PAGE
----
After I finished reading Buyology: Truth and Lies About Why We Buy (by Martin Lindstrom) it really got me thinking about how we are being manipulated by advertisers and corporations, and in combination with Don’t Eat This Book: Fast Food and the Supersizing of America (by Morgan Spurlock, he of Supersize Me fame) it has given me a double whammy of food for thought – pun intended. It’s not just the consumerism that bugs me – it’s the impact it has on the planet and on our mental and physical health.
This is a huge topic, and far too much to go into here. I feel the need to rant, but I’ll try and confine myself to a mini-rant and leave it to you to take it and run with it if you feel the urge.
Martin Lindstrom describes how, as you walk past a fast food joint, that fantastic aroma of frying bacon or burgers or fries that tickles your nostrils isn’t what they’re cooking – it’s a synthetic aroma dispensed specifically with the goal of luring you in. No wonder the food never tastes as good as it smells (not that I would know – I have many weaknesses, but fast food is not among them, my last visit to a McDonalds being circa 1983). How blatantly phoney.
Then there’s the food itself. So much “food” is barely worthy of the name, being highly processed, denatured, and almost nutrient-free. And I’m not just talking about fast food here. A lot of food in supermarkets, even some food in health food stores, is just not good for you, containing nasties like trans fats and high fructose corn syrup that can lead to diabetes, heart disease, ADHD etc. A lot of it isn’t good for the environment either. Want to do some research to find out how healthy your food is? Be careful – check who sponsored those scientists. They may not be as impartial as you think.
Moving on from food to consumer goods, there are adverts specifically designed to engender fear – fear of being left out, left behind, left on the shelf, fear of being unattractive, uncool, or – heaven forbid – old. Or fear of germs, fear of not being a good parent, fear of what the neighbours might think. But buy their product, and banish the fear! Except, of course, that it is a very temporary fix at best. The thing I am really fearful of is that Martin Lindstrom sees fear-based advertising as the way of the future. As if we don’t have enough real issues to worry ourselves about.
Advertisers have enormous budgets and cutting-edge neuroscience behind them, but even so, surely we are smart enough to see through their attempts to manipulate us – or are we? So many of us get suckered into buying stuff we don’t need, and it is the planet that pays the real price. I sometimes picture “consumers” as little Pacman munchy monsters, munching away at the Earth until there is nothing left beneath our feet.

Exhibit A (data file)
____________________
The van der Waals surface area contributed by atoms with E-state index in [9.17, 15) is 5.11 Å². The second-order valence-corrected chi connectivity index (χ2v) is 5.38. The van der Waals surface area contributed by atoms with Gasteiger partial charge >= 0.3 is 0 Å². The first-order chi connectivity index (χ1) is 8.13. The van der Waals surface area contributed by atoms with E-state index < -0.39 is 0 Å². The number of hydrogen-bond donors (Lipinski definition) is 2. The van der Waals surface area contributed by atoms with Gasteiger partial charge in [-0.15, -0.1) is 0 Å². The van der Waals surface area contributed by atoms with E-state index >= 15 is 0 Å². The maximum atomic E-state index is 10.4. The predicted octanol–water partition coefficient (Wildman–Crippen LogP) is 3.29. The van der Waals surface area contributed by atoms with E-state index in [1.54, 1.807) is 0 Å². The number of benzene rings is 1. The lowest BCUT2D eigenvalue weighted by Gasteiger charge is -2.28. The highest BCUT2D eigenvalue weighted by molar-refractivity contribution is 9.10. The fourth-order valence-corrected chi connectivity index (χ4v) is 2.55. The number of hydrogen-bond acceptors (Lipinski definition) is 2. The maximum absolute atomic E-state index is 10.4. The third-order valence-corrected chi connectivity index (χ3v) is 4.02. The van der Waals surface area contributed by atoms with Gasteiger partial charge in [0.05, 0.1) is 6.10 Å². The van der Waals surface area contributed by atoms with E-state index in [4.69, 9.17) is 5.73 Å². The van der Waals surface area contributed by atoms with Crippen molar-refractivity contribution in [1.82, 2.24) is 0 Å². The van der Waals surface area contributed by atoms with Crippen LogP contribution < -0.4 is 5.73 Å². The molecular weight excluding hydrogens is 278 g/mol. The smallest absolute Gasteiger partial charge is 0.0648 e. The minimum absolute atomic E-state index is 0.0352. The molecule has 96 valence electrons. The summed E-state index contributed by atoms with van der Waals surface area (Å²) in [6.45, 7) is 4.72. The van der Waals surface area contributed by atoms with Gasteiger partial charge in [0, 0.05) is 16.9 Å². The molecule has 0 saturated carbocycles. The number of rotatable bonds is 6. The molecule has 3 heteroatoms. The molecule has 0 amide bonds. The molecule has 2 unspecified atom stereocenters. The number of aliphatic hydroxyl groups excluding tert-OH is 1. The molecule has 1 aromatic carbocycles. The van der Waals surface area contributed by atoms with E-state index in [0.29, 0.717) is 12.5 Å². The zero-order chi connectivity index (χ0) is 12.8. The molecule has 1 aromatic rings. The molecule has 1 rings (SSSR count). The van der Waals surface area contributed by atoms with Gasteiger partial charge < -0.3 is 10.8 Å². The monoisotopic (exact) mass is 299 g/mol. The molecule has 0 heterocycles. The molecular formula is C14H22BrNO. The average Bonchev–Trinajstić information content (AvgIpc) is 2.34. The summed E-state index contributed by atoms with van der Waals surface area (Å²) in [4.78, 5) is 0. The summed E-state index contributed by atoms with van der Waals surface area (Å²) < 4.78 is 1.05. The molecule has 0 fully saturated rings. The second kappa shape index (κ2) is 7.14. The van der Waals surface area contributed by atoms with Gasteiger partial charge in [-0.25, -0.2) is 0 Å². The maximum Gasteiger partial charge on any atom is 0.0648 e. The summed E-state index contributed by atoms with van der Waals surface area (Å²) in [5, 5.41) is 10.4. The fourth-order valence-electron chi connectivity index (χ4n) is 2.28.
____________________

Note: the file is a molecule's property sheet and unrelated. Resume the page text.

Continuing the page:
Films like Food Inc, and the book Fast Food Nation are a good start, but I suspect they largely preach to the converted. How can we spread the message that happiness is more likely to come from good relationships and a meaningful life than from a new washing powder or an extra-large portion of fries? How can we get more people to wise up, before “consumers” (horrible word) end up consuming us all to death in a misguided search for happiness in the shopping malls and online stores of the world?
Today was a pleasant day out on the big blue, with a useful forty nauties (nautical miles) under my hull by bedtime. I am listening to Dragonfly in Amber by Diana Gabaldon, and indulging my infatuation with the fictional but irresistibly attractive Jamie Fraser. I just wish they would stop sipping at single malt whisky all the time. I wouldn’t want any here, but I wouldn’t mind teleporting myself to a Scottish fireside and having a wee dram of the good stuff.
The wheel on my main iPod has stopped working. I can still fast forward through books by pressing the “forward” button, but I can’t scroll through lists or adjust the volume by running my finger around the wheel. Bummer.
For some reason I kept looking out for a sailboat today. I don’t know why. In all my time at sea, the only sailboats I have ever seen were Aurora, the support yacht for the Atlantic Rowing Race, and the JUNK Raft on the Pacific. I have never, in over 400 days, accidentally happened across a sailboat. I think it is just my mind playing tricks on me. It is bored of seeing nothing but sea, sky, and storm petrels so has decided to start making stuff up.
Quote for today: Only when the last tree has died and the last river been polluted and the last fish been caught will we realise we can’t eat money. Cree Indian saying
Photo: that unlikely encounter with the JUNK Raft and Dr Marcus Eriksen (now of the 5Gyres Institute – see: http://5gyres.org/)
Sponsored Miles: Today’s thanks go to: Curtis Zingg, Shannon Fogg, James Borleis and Doug Grandt.